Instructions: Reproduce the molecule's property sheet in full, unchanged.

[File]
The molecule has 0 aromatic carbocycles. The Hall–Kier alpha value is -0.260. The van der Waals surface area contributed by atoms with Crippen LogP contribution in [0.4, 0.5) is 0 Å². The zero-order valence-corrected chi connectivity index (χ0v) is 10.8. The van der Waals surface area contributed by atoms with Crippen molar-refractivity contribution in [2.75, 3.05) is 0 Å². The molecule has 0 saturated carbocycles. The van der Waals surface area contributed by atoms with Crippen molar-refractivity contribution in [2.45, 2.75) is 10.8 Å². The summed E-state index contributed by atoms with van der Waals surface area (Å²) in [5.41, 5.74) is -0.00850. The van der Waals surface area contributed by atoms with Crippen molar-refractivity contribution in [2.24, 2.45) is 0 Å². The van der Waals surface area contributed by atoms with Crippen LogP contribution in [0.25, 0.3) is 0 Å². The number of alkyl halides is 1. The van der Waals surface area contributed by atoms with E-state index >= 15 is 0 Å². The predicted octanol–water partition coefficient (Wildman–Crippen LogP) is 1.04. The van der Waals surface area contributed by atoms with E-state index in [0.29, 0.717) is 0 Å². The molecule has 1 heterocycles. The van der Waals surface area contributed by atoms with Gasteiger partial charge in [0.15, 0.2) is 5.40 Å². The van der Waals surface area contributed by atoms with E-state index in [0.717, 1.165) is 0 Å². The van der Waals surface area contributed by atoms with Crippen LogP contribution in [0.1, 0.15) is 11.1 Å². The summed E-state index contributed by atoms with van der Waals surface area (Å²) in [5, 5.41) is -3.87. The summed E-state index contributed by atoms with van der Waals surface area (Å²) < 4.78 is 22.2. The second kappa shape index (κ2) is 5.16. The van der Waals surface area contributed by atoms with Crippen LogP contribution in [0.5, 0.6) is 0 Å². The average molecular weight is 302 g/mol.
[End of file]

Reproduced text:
The molecule has 0 aromatic carbocycles. The Hall–Kier alpha value is -0.260. The van der Waals surface area contributed by atoms with Crippen LogP contribution in [0.4, 0.5) is 0 Å². The zero-order valence-corrected chi connectivity index (χ0v) is 10.8. The van der Waals surface area contributed by atoms with Crippen molar-refractivity contribution in [2.75, 3.05) is 0 Å². The molecule has 0 saturated carbocycles. The van der Waals surface area contributed by atoms with Crippen molar-refractivity contribution in [2.45, 2.75) is 10.8 Å². The summed E-state index contributed by atoms with van der Waals surface area (Å²) in [5.41, 5.74) is -0.00850. The van der Waals surface area contributed by atoms with Crippen molar-refractivity contribution in [2.24, 2.45) is 0 Å². The van der Waals surface area contributed by atoms with Crippen LogP contribution in [0.25, 0.3) is 0 Å². The number of alkyl halides is 1. The van der Waals surface area contributed by atoms with E-state index >= 15 is 0 Å². The predicted octanol–water partition coefficient (Wildman–Crippen LogP) is 1.04. The van der Waals surface area contributed by atoms with E-state index in [0.29, 0.717) is 0 Å². The molecule has 1 heterocycles. The van der Waals surface area contributed by atoms with Gasteiger partial charge in [0.15, 0.2) is 5.40 Å². The van der Waals surface area contributed by atoms with E-state index in [0.717, 1.165) is 0 Å². The van der Waals surface area contributed by atoms with Crippen LogP contribution in [0.1, 0.15) is 11.1 Å². The summed E-state index contributed by atoms with van der Waals surface area (Å²) in [5, 5.41) is -3.87. The summed E-state index contributed by atoms with van der Waals surface area (Å²) < 4.78 is 22.2. The second kappa shape index (κ2) is 5.16. The van der Waals surface area contributed by atoms with Crippen LogP contribution in [0.5, 0.6) is 0 Å². The average molecular weight is 302 g/mol.